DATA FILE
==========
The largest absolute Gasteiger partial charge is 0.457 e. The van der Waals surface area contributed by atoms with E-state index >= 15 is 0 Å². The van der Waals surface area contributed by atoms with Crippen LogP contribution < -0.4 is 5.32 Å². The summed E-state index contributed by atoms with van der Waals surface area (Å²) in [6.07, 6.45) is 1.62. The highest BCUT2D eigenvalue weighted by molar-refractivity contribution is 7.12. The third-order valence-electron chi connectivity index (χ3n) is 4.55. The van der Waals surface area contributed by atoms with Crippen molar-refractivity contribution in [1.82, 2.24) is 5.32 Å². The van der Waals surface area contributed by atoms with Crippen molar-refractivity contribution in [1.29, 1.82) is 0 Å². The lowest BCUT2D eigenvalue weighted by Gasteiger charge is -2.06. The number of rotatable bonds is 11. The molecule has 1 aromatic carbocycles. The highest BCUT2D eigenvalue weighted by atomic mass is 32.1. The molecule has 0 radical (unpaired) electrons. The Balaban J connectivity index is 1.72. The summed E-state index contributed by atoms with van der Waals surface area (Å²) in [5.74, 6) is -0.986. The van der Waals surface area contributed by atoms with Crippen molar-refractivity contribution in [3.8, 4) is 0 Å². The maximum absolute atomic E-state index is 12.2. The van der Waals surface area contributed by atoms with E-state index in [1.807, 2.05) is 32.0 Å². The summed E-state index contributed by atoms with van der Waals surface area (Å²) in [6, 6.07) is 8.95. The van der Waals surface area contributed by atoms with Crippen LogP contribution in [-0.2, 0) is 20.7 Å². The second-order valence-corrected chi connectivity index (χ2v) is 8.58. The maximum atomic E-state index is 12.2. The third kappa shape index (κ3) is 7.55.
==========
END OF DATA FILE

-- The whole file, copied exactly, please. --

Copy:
The largest absolute Gasteiger partial charge is 0.457 e. The van der Waals surface area contributed by atoms with E-state index >= 15 is 0 Å². The van der Waals surface area contributed by atoms with Crippen LogP contribution < -0.4 is 5.32 Å². The summed E-state index contributed by atoms with van der Waals surface area (Å²) in [6.07, 6.45) is 1.62. The highest BCUT2D eigenvalue weighted by molar-refractivity contribution is 7.12. The third-order valence-electron chi connectivity index (χ3n) is 4.55. The van der Waals surface area contributed by atoms with Crippen molar-refractivity contribution in [1.82, 2.24) is 5.32 Å². The van der Waals surface area contributed by atoms with Crippen molar-refractivity contribution in [1.29, 1.82) is 0 Å². The lowest BCUT2D eigenvalue weighted by Gasteiger charge is -2.06. The number of rotatable bonds is 11. The molecule has 1 aromatic carbocycles. The highest BCUT2D eigenvalue weighted by atomic mass is 32.1. The molecule has 0 radical (unpaired) electrons. The Balaban J connectivity index is 1.72. The summed E-state index contributed by atoms with van der Waals surface area (Å²) in [5.74, 6) is -0.986. The van der Waals surface area contributed by atoms with Crippen molar-refractivity contribution in [3.8, 4) is 0 Å². The maximum absolute atomic E-state index is 12.2. The van der Waals surface area contributed by atoms with E-state index in [1.807, 2.05) is 32.0 Å². The summed E-state index contributed by atoms with van der Waals surface area (Å²) in [6, 6.07) is 8.95. The van der Waals surface area contributed by atoms with Crippen LogP contribution in [-0.2, 0) is 20.7 Å². The second-order valence-corrected chi connectivity index (χ2v) is 8.58. The maximum atomic E-state index is 12.2. The third kappa shape index (κ3) is 7.55.